For the Commission, by the Division of Trading and Markets, pursuant to delegated authority.[15]

Florence E. Harmon,

Deputy Secretary.

End Signature End Preamble

Footnotes

3.  Amendment No. 1 was a partial amendment that made minor clarifications, provided additional detail and made technical edits to the purpose section of the proposed rule change.

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4.  See Securities Exchange Act Release No. 62288 (Jun. 11, 2010), 75 FR 34496 (Jun. 17, 2010).

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5.  FINRA stated that the current FINRA rulebook consists of (1) FINRA Rules; (2) NASD Rules; and (3) rules incorporated from NYSE (“Incorporated NYSE Rules”) (together, the NASD Rules and Incorporated NYSE Rules are referred to as the “Transitional Rulebook”). While the NASD Rules generally apply to all FINRA members, the Incorporated NYSE Rules apply only to those members of FINRA that are also members of the NYSE (“Dual Members”). FINRA also stated that FINRA Rules apply to all FINRA members, unless such rules have a more limited application by their terms. For more information about the rulebook consolidation process, see Information Notice, March 12, 2008 (Rulebook Consolidation Process).

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8.  FINRA stated that, for purposes of Rule 3210, a non-reporting threshold security is any equity security that is not a reporting security and, for five consecutive settlement days, has: (1) Aggregate fails to deliver at a registered clearing agency of 10,000 shares or more; and (2) a reported last sale during normal market hours (9:30 a.m. to 4 p.m., Eastern Time (ET)) for the security on that settlement day that would value the aggregate fail to deliver position at $50,000 or more.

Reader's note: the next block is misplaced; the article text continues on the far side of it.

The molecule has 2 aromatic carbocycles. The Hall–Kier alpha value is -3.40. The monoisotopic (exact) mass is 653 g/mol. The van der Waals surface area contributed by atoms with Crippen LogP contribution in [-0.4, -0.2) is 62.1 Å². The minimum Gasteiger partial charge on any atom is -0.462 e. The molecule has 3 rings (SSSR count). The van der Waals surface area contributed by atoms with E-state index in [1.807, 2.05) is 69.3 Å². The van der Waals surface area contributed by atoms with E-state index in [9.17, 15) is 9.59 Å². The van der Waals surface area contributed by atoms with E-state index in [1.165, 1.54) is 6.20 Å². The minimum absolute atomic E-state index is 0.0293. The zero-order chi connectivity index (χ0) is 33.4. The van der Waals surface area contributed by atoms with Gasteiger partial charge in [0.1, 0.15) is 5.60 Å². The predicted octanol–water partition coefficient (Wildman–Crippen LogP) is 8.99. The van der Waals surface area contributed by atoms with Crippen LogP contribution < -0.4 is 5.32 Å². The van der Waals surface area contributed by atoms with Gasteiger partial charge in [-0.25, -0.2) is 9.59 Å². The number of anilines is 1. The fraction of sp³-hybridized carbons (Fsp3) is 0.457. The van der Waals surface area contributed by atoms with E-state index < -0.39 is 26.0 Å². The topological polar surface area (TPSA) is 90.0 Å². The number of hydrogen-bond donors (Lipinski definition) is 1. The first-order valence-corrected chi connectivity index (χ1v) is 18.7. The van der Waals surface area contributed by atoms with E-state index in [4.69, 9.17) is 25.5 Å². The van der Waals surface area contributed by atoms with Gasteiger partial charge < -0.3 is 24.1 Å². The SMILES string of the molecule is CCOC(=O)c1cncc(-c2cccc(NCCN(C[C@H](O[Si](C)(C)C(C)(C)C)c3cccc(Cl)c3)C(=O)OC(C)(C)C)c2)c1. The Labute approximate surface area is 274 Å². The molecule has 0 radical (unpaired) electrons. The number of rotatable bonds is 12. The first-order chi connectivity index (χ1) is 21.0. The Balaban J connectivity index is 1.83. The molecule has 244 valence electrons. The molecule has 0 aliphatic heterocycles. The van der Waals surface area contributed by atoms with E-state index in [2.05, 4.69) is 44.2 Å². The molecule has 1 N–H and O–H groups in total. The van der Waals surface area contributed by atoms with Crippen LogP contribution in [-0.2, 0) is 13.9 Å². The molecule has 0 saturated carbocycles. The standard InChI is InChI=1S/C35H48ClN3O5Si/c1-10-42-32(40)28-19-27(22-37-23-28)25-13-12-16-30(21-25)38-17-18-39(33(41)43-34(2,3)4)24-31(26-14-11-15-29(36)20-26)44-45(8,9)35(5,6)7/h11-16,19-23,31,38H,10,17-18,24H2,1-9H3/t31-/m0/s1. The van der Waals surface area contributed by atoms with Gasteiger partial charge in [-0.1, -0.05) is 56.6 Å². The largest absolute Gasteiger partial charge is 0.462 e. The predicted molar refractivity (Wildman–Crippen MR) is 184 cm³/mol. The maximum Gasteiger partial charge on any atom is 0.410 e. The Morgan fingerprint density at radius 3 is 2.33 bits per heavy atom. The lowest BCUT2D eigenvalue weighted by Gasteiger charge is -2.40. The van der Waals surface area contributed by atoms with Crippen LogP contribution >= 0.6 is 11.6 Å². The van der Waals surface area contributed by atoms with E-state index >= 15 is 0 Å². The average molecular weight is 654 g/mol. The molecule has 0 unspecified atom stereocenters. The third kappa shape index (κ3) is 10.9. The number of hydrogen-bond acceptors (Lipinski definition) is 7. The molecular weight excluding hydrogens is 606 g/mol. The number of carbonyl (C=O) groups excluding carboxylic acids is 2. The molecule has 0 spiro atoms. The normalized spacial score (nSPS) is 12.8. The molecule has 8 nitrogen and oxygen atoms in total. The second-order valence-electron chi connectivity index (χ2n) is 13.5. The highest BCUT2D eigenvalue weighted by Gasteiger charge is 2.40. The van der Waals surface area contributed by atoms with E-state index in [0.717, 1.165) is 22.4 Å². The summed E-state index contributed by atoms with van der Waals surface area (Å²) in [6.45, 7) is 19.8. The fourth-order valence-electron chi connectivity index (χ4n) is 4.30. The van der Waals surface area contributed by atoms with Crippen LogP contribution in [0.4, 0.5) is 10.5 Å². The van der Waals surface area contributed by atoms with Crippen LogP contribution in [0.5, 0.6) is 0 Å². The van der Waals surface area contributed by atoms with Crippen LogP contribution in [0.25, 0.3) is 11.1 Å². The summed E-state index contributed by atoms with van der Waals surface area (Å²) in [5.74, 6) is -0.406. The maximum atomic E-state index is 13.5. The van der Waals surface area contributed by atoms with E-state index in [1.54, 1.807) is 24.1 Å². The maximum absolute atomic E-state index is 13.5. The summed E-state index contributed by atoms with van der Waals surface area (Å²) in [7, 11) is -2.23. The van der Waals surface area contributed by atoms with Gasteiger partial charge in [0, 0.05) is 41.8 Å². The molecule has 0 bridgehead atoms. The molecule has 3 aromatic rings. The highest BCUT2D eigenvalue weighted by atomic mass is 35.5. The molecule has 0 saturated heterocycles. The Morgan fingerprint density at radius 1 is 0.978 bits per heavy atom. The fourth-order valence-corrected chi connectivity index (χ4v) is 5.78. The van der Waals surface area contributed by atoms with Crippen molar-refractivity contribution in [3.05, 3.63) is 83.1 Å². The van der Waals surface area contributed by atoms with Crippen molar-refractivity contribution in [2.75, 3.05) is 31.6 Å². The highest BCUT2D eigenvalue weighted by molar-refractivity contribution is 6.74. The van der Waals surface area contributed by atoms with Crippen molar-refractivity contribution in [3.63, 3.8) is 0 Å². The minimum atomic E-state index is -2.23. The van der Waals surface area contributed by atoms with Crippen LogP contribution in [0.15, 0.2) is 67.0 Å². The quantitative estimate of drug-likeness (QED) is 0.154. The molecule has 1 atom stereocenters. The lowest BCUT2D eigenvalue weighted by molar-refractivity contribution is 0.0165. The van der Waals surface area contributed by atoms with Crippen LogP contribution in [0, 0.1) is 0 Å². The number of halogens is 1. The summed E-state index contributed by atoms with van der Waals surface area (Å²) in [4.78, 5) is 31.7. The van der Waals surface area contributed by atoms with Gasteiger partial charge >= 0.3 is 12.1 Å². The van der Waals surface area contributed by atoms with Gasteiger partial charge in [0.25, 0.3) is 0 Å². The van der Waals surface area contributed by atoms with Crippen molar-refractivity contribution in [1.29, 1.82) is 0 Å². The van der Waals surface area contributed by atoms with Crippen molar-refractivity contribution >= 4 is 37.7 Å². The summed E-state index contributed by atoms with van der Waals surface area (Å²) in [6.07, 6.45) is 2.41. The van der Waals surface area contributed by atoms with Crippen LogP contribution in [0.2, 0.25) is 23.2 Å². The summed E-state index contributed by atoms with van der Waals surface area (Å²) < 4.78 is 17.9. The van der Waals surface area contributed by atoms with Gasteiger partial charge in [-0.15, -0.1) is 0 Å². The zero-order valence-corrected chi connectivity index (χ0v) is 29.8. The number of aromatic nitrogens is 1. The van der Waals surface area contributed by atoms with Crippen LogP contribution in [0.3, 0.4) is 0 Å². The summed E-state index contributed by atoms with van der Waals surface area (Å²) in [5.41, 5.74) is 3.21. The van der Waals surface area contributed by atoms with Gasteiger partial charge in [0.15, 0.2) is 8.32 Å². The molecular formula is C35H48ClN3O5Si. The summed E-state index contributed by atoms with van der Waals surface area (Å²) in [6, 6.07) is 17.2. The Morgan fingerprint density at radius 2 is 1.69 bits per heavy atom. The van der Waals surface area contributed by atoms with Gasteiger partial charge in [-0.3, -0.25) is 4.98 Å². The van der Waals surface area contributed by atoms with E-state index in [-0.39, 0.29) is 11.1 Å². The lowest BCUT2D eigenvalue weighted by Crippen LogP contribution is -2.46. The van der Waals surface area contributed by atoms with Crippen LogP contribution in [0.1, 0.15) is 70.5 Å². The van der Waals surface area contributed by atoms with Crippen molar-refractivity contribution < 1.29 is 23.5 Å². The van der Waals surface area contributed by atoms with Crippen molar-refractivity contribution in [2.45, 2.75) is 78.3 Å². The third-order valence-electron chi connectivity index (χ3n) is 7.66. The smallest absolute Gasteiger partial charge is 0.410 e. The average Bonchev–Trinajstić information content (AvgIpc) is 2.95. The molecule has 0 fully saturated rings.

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9.  See Securities Exchange Act Release No. 58785 (Oct. 14, 2008), 73 FR 61678 (Oct. 17, 2008).

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10.  See Securities Exchange Act Release No. 60388 (July 27, 2009), 74 FR 38266 (July 31, 2009).

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11.  Rule 204 of Regulation SHO further provides that fails to deliver resulting from long sales or certain bona fide market making activity must be closed out by no later than the beginning of regular trading hours on the third settlement day after settlement date (i.e., T+6).

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12.  Likewise, the SEC is retaining Rule 203(b)(3) of Regulation SHO in order to cover pre-existing temporary Rule 204T fails in threshold securities as defined in Rule 203(c)(6) of Regulation SHO.

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13.  In approving the proposed rule change, the Commission has considered the proposed rule's impact on efficiency, competition, and capital formation. See 15 U.S.C. 78c(f).

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[FR Doc. 2010-18168 Filed 7-23-10; 8:45 am]